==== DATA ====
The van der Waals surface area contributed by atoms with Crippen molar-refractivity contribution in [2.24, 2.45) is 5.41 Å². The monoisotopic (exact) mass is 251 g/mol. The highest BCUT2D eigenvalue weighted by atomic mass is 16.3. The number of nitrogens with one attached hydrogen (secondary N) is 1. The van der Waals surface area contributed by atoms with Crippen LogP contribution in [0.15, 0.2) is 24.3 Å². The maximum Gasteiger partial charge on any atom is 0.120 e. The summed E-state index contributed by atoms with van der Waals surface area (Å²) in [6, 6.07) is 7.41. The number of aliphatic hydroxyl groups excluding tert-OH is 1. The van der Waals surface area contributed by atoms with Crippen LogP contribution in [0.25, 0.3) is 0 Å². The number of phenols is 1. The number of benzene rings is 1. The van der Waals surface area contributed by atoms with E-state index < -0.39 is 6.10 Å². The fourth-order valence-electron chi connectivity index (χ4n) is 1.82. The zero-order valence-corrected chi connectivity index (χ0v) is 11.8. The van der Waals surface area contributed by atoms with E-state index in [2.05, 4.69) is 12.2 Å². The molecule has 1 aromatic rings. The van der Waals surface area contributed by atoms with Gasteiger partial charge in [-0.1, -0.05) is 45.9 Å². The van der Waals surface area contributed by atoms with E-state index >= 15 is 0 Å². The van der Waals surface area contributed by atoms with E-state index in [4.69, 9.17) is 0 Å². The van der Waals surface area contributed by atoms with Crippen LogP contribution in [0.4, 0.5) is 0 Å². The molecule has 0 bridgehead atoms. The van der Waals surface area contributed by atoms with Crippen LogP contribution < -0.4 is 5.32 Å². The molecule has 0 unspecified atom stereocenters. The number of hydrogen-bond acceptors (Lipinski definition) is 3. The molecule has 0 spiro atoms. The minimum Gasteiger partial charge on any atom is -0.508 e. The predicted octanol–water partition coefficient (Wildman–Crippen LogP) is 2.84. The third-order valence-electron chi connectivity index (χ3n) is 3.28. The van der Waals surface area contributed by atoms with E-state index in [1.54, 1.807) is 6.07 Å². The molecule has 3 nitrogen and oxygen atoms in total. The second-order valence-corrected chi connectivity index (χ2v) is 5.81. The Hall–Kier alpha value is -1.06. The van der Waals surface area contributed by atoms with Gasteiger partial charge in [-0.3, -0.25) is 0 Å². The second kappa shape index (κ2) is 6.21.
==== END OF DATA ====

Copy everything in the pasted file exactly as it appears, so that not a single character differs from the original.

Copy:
The van der Waals surface area contributed by atoms with Crippen molar-refractivity contribution in [2.24, 2.45) is 5.41 Å². The monoisotopic (exact) mass is 251 g/mol. The highest BCUT2D eigenvalue weighted by atomic mass is 16.3. The number of nitrogens with one attached hydrogen (secondary N) is 1. The van der Waals surface area contributed by atoms with Crippen LogP contribution in [0.15, 0.2) is 24.3 Å². The maximum Gasteiger partial charge on any atom is 0.120 e. The summed E-state index contributed by atoms with van der Waals surface area (Å²) in [6, 6.07) is 7.41. The number of aliphatic hydroxyl groups excluding tert-OH is 1. The van der Waals surface area contributed by atoms with Crippen LogP contribution in [0.25, 0.3) is 0 Å². The number of phenols is 1. The number of benzene rings is 1. The van der Waals surface area contributed by atoms with E-state index < -0.39 is 6.10 Å². The fourth-order valence-electron chi connectivity index (χ4n) is 1.82. The zero-order valence-corrected chi connectivity index (χ0v) is 11.8. The van der Waals surface area contributed by atoms with E-state index in [2.05, 4.69) is 12.2 Å². The molecule has 1 aromatic rings. The van der Waals surface area contributed by atoms with Gasteiger partial charge in [-0.1, -0.05) is 45.9 Å². The van der Waals surface area contributed by atoms with E-state index >= 15 is 0 Å². The van der Waals surface area contributed by atoms with E-state index in [4.69, 9.17) is 0 Å². The van der Waals surface area contributed by atoms with Crippen LogP contribution in [0.4, 0.5) is 0 Å². The molecule has 0 bridgehead atoms. The van der Waals surface area contributed by atoms with Crippen LogP contribution < -0.4 is 5.32 Å². The molecule has 0 unspecified atom stereocenters. The number of hydrogen-bond acceptors (Lipinski definition) is 3. The molecule has 0 spiro atoms. The minimum Gasteiger partial charge on any atom is -0.508 e. The predicted octanol–water partition coefficient (Wildman–Crippen LogP) is 2.84. The third-order valence-electron chi connectivity index (χ3n) is 3.28. The van der Waals surface area contributed by atoms with E-state index in [1.54, 1.807) is 6.07 Å². The molecule has 3 nitrogen and oxygen atoms in total. The second-order valence-corrected chi connectivity index (χ2v) is 5.81. The Hall–Kier alpha value is -1.06. The van der Waals surface area contributed by atoms with Gasteiger partial charge in [-0.3, -0.25) is 0 Å². The second kappa shape index (κ2) is 6.21.